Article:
Expert Declarations from Other Proceedings – Hypothetical No. 2
In hypothetical no. 2, the Petitioner submitted a copy of an expert declaration from another proceeding. The Patent Owner moved to compel production of that expert or in the alternative requested that the declaration be struck. Most webinar viewers felt that the Board should deny the Patent Owner’s motion to compel, but caution the Petitioner that the declaration may not be admissible without cross-examination of the expert (option B). Similar to hypothetical no. 1, the panelist consensus was that striking of a declaration is an extreme remedy that is not often taken.
In discussing the Board ruling, panelists opined on the admissibility of such declaration and potential hearsay challenges. The takeaway from this hypothetical is that use of an expert declaration from another proceeding may fall outside of the routine rules on discovery and the submitting party should have a plan to address any potential admissibility challenges.
Petitioner Submits Expert Declaration & Patent Owner Does Not – Hypothetical no. 3
In this hypothetical, the panelists discussed how the Board should handle its final written decision when a Petitioner submits an expert declaration in support of its obviousness challenge and the Patent Owner does not present expert testimony to support its opposition. Most webinar viewers and panelists agreed that the Board should weigh the evidence as outlined in options B and C. But the webinar viewers and panelists differed on whether the Board should discuss the Patent Owner’s lack of expert testimony. The panelists opined that the burden of obviousness lies with the Petitioner and if the Patent Owner chooses not to submit expert testimony, the Board should not read into that. The panelists also considered whether a party’s status as pro se should matter in this hypothetical. Option A of entering judgement for Petitioner on the basis that the Patent Owner did not rebut Petitioner’s expert testimony was unpopular amongst the panelists and webinar viewers. But this option has been discussed by some to be a viable option for institution decisions, and could arguably apply to final written decisions as well.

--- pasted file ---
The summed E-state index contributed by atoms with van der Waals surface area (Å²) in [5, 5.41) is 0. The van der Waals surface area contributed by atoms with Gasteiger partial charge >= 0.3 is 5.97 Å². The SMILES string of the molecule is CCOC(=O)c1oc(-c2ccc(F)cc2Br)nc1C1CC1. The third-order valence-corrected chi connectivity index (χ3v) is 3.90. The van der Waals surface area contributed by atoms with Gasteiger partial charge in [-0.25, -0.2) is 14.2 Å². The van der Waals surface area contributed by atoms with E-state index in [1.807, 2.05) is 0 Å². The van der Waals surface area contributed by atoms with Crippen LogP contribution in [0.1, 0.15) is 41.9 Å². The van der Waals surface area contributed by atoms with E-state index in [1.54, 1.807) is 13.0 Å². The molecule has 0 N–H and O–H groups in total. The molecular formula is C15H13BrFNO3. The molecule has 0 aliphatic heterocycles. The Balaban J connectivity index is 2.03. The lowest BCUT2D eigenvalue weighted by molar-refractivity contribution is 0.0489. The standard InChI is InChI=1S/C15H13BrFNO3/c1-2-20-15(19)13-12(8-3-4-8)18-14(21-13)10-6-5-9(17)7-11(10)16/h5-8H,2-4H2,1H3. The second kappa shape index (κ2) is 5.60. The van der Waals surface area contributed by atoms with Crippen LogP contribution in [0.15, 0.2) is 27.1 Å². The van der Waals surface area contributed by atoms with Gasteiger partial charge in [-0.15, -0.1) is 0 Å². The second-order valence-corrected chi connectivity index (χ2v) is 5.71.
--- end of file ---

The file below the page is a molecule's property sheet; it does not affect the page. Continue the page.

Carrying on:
Reliance on Opponent’s Expert Cross-Examination of Expert – Hypothetical No. 4
In hypothetical no. 4, the panelists discussed a Patent Owner’s motion to strike Petitioner’s reliance on cross-examination testimony of Petitioner’s expert by Patent Owner. A majority of webinar viewers and panelists felt that the Board should deny the motion as Patent Owner’s cross-examination of Petitioner’s expert is part of the record (option B). The panelists discussed the importance of preserving objections during questioning, but noted that if cross-examination testimony is admissible, it is part of the record and can be relied upon absent objections to strike.
Expert Substitution Post-Institution – Hypothetical No. 5
In a final hypothetical no. 5, the panelists briefly discussed how to rule on a Petitioner’s motion to designate a substitute expert, post-institution, that would adopt the testimony of the withdrawing expert. The withdrawing expert declined to provide an excuse for the withdrawal. A majority of webinar viewers chose option C – granting of Petitioner’s motion conditioned on the substitute expert being available for cross-examination by the Patent Owner. The panelists waivered on whether it was important to know the reason for withdrawal, but suggested one alternative to remedy this concern is to have the expert state that the reason for withdrawal is unrelated to the opinion rendered in the proceeding.